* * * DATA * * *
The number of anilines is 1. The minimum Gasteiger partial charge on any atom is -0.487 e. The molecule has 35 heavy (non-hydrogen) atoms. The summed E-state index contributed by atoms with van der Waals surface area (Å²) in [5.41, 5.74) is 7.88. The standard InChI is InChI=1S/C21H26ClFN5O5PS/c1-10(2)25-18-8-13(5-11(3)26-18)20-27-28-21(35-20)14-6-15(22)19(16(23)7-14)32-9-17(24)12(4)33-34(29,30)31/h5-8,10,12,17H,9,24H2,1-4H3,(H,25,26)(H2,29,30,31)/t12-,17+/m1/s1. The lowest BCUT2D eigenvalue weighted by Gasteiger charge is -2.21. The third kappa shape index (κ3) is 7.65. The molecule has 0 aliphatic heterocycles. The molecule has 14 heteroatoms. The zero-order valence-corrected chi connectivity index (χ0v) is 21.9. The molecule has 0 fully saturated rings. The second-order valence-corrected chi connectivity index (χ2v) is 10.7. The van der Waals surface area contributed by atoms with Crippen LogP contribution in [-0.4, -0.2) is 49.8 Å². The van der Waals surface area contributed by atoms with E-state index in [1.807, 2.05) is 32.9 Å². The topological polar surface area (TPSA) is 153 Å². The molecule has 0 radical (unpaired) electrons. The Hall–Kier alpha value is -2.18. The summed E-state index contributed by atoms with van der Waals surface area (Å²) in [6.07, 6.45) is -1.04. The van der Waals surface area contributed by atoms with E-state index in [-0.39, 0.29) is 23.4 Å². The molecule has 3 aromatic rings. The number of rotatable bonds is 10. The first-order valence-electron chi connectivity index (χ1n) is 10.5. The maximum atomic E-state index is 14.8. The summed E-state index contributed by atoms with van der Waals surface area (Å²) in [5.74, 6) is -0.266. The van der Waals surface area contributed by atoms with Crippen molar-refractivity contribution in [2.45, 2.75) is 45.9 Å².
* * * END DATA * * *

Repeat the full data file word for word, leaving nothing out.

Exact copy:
The number of anilines is 1. The minimum Gasteiger partial charge on any atom is -0.487 e. The molecule has 35 heavy (non-hydrogen) atoms. The summed E-state index contributed by atoms with van der Waals surface area (Å²) in [5.41, 5.74) is 7.88. The standard InChI is InChI=1S/C21H26ClFN5O5PS/c1-10(2)25-18-8-13(5-11(3)26-18)20-27-28-21(35-20)14-6-15(22)19(16(23)7-14)32-9-17(24)12(4)33-34(29,30)31/h5-8,10,12,17H,9,24H2,1-4H3,(H,25,26)(H2,29,30,31)/t12-,17+/m1/s1. The lowest BCUT2D eigenvalue weighted by Gasteiger charge is -2.21. The third kappa shape index (κ3) is 7.65. The molecule has 0 aliphatic heterocycles. The molecule has 14 heteroatoms. The zero-order valence-corrected chi connectivity index (χ0v) is 21.9. The molecule has 0 fully saturated rings. The second-order valence-corrected chi connectivity index (χ2v) is 10.7. The van der Waals surface area contributed by atoms with Crippen LogP contribution in [-0.4, -0.2) is 49.8 Å². The van der Waals surface area contributed by atoms with E-state index in [1.807, 2.05) is 32.9 Å². The topological polar surface area (TPSA) is 153 Å². The molecule has 0 radical (unpaired) electrons. The Hall–Kier alpha value is -2.18. The summed E-state index contributed by atoms with van der Waals surface area (Å²) in [6.07, 6.45) is -1.04. The van der Waals surface area contributed by atoms with E-state index in [-0.39, 0.29) is 23.4 Å². The molecule has 3 aromatic rings. The number of rotatable bonds is 10. The first-order valence-electron chi connectivity index (χ1n) is 10.5. The maximum atomic E-state index is 14.8. The summed E-state index contributed by atoms with van der Waals surface area (Å²) in [5.74, 6) is -0.266. The van der Waals surface area contributed by atoms with Crippen molar-refractivity contribution in [2.45, 2.75) is 45.9 Å².